Georgetown Data Scientist Comments on Biden's Announcement on Open Genomics Database

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WASHINGTON (June 6, 2016) – Today, Vice President Joe Biden will reportedly announce the launch of a cancer database with genomic data and other patient information called “Genomic Data Commons” that will be open to researchers. Biden will discuss the effort when he addresses attendees at the 2016 American Society for Clinical Oncology Annual Meeting in Chicago about the National Cancer Moonshot Initiative. 

Georgetown data scientist Subha Madhavan, PhD , welcomes the announcement, and points out that much work needs to be done to shore up appropriate data access, safeguards for patient privacy and data security. 

Genomic medicine offers the promise of tailoring cancer treatment based on a patient’s unique genes discovered through genomic sequencing. 

“The irony of individualized treatment for one patient is that we have to manage billions of bits of information from thousands of others,” explains Subha Madhavan, PhD, director of the Innovation Center for Biomedical Informatics (ICBI) and chief data/bioinformatics officer at the Georgetown University Medical Center. 

“When used appropriately, cancer biomarkers have the potential to improve patient outcomes by guiding the optimal choice of therapies for patients,” Madhavan says. “However, the selection of a precise cancer therapy based on a patient’s molecular profile requires computer-assisted analysis of enormous molecular, clinical, patient history, and pharmacological datasets that often come from very disparate and heterogeneous data sources. For instance, arriving at an optimal decision may involve searching through 177,381 germline variants in ClinVar, over five million somatic variants in Cosmic, over 25 million PubMed articles, over 500 million entries in dbSNP, 137 FDA approved drugs with PGx labeling, and over 300,000 globally registered clinical trials.”

Madhavan points to critical elements that must proceed in lock step with genomic medicine.

“Big data in the biomedical field is driven by the single premise of achieving precision medicine that will significantly improve patient care,” she says. “But the scientific knowledge and the management of massive amounts of information can only move forward with the development of robust informatics platforms such as the Genomic Data Commons and G-DOC that can link patient medical history to CLIA/CAP molecular tests all the way to patient outcomes . Precision medicine informatics skills are key to realizing this vision. With extensive training, the development of bioinformatics centers of excellence and partnerships with legal and policy experts, we can deliver on the big data promise.”

Another vital element to success is organizing massive amounts of data from electronic health records. Madhavan says, “Structuring unstructured data from clinical notes and literature is critical to genotype-phenotype integration so that we derive meaning from investments in genomics – to gather and organize evidence of clinical utility of cancer molecular profiling to guide treatment.”

Finally, Madhavan says progress can be amplified rapidly with broad collaboration.

“Cloud computing and cognitive computing are on the rise to support precision medicine,” she says. “We need to develop rapid data sharing enclaves and tools to enable novel hypothesis generation for clinical research beyond the walls of well-funded top tier academic institutions. We need to democratize access to these linked datasets to any researcher who has the passion, drive and skills to make a difference in cancer care.”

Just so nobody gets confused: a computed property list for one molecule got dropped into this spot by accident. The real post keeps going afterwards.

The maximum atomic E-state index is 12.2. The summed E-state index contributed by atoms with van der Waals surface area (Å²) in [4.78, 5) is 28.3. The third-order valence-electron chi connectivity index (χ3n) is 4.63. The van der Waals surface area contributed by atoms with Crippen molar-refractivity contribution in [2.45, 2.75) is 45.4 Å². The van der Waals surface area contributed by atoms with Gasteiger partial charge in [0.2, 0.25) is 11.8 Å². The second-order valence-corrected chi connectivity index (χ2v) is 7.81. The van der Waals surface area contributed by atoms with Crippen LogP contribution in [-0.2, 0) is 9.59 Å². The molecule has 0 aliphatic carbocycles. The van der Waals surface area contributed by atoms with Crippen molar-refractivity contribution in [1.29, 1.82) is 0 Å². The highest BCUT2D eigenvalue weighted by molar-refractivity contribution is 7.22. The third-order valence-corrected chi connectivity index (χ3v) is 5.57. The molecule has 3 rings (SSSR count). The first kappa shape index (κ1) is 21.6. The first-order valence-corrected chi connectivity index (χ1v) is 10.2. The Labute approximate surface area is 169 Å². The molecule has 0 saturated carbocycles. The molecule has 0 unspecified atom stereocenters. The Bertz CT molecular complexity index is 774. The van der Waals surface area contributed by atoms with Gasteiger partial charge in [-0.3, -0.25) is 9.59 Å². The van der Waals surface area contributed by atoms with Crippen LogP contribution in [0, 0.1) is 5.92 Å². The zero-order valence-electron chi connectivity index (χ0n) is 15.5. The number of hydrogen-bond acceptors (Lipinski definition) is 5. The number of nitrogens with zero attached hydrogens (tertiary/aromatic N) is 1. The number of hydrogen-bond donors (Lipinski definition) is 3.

She concludes, “Advances in the integration of multiple ‘omics’ data is enabling discovery of the causal genetic factors that contribute to precision medicine. With that, we can determine the right target, the right drug and the right patient.”

Madhavan is a recognized leader in data science, clinical informatics and health IT.  She leads several biomedical informatics efforts at Georgetown including the software development of Georgetown Database of Cancer (G-DOC), a resource for both researchers and clinicians to realize the goals of cancer precision medicine.

About Georgetown Lombardi Comprehensive Cancer Center
Georgetown Lombardi Comprehensive Cancer Center, part of Georgetown University Medical Center and MedStar Georgetown University Hospital, seeks to improve the diagnosis, treatment, and prevention of cancer through innovative basic and clinical research, patient care, community education and outreach, and the training of cancer specialists of the future. Georgetown Lombardi is one of only 46 comprehensive cancer centers in the nation, as designated by the National Cancer Institute, and the only one in the Washington, DC, area. For more information, go to

About Georgetown University Medical Center
Georgetown University Medical Center (GUMC) is an internationally recognized academic medical center with a three-part mission of research, teaching and patient care (through MedStar Health). GUMC’s mission is carried out with a strong emphasis on public service and a dedication to the Catholic, Jesuit principle of cura personalis — or “care of the whole person.” The Medical Center includes the School of Medicine and the School of Nursing & Health Studies, both nationally ranked; Georgetown Lombardi Comprehensive Cancer Center, designated as a comprehensive cancer center by the National Cancer Institute; and the Biomedical Graduate Research Organization, which accounts for the majority of externally funded research at GUMC including a Clinical and Translational Science Award from the National Institutes of Health.